Weaker Economic Outlook Puts Drag on Cargo Growth
Passenger demand remains robust
· International passenger traffic for October increased 7.7% over the same month in 2006. This is down slightly from the 8.2% growth recorded in September.
· Average international passenger load factors were 76.5% in October, down from the record levels in the summer but 1.2 percentage points higher than in October 2006.
traffic growth for airlines in the
the first 10 months of the year, passenger traffic grew 7.3% indicating that
consumer demand for air travel remains robust in most regions even as some parts
of the global economy, notably the
· Economic volatility is having a more immediate effect on international air freight demand. It grew 3.6% in October compared to the same month in 2006. But this is down from the 5.0% year-on-year growth recorded in September, and partly reverses the strong pick up of freight growth seen in mid-2007.
· Year-to-date freight demand has risen 4.0%. Leading air freight indicators such as semi conductor shipments and global manufacturing business confidence levels have slowed in recent months. Demand for air freight is still expected to grow, but at a slower pace for the remainder of the year.
· Regional results were varied.
o Asia Pacific airlines saw a fall in growth rates, from 7% in September to 5.8% in October, partly due to slower growth in semi-conductor shipments.
carriers grew 2.0% and
“The numbers show that the fourth quarter will be challenging. With weakening confidence levels in manufacturing businesses and slower semi-conductor shipments we have already seen a slowdown in cargo growth from 5.0% in September to 3.6% in October,” said Giovanni Bisignani, IATA Director General and CEO. “Air cargo is still expanding, but the industry has shifted gears to a slower pace of growth. Passenger demand remains strong, but this is a cyclical industry. The next months will be critical to see if the impact of the credit crunch spreads from cargo to corporate and leisure travel.”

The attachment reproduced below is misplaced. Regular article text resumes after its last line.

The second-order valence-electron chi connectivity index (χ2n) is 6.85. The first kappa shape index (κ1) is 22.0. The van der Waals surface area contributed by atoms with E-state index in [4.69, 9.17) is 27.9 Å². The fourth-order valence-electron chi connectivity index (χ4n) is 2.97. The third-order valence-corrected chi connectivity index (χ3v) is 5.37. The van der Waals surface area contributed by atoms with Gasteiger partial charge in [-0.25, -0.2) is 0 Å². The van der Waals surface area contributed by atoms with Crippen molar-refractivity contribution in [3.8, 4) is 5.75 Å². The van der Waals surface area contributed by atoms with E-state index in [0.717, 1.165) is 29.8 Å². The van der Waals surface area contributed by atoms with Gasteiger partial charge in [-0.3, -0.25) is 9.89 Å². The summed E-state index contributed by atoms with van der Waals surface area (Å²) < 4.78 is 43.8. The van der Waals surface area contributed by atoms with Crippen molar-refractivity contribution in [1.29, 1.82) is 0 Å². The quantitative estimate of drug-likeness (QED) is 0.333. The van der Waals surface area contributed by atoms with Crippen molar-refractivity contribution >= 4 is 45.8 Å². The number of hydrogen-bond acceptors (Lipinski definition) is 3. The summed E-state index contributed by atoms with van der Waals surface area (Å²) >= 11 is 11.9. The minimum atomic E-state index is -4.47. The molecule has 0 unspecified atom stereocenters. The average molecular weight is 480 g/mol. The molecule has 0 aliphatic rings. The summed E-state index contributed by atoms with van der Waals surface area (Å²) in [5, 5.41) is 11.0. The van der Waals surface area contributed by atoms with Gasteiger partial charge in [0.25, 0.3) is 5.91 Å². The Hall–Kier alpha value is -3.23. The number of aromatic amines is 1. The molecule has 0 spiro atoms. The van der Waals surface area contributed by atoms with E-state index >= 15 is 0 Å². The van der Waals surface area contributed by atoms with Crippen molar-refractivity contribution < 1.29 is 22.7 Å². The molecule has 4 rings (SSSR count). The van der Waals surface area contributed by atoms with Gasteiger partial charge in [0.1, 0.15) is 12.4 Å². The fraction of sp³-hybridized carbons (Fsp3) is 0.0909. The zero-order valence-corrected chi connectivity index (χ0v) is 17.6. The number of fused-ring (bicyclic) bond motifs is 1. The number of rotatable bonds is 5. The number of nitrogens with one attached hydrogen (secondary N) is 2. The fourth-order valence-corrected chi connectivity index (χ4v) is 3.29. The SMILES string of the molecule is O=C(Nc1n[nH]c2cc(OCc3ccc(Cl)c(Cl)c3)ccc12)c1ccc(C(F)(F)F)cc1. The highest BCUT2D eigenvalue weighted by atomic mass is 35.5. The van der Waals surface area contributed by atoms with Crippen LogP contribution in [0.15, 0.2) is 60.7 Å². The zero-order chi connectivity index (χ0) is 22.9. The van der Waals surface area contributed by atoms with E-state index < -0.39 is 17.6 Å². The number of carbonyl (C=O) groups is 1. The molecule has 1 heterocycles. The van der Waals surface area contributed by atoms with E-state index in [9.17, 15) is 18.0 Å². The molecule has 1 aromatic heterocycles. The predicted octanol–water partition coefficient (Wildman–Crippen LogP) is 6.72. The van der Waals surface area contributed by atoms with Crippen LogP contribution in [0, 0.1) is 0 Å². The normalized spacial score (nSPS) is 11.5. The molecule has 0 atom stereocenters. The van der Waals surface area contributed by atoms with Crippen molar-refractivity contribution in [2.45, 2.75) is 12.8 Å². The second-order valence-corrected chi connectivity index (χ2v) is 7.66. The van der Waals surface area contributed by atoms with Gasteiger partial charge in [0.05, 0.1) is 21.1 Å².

the same time as the credit crunch casts a shadow over global economic
performance, strikes from
View full October traffic results
- IATA –
Notes for editors:
· IATA (International Air Transport Association) represents some 240 airlines comprising 94% of scheduled international air traffic.
· Explanation of measurement terms:
o RPK: Revenue Passenger Kilometres measures actual passenger traffic
o ASK: Available Seat Kilometres measures available passenger capacity
o PLF: Passenger Load Factor is % of ASKs used. In comparison of 2007 to 2006, PLF indicates point differential between the periods compared
o FTK: Freight Tonne Kilometres measures actual freight traffic
o ATK: Available Tonne Kilometres measures available total capacity (combined passenger and cargo)
· IATA statistics cover international scheduled air traffic; domestic traffic is not included.
· All figures are provisional and represent total reporting at time of publication plus estimates for missing data.
passenger traffic market shares by region in terms of RPK are: Europe 34.0%,
Asia Pacific 31.8%, North America 18.8%, Middle East 8.0%, Latin America 3.7%,
freight traffic market shares by region in terms of FTK are: Asia Pacific 46.1%,
Europe 25.9%, North America 17.2%, Middle East 7.4%, Latin America 2.2%,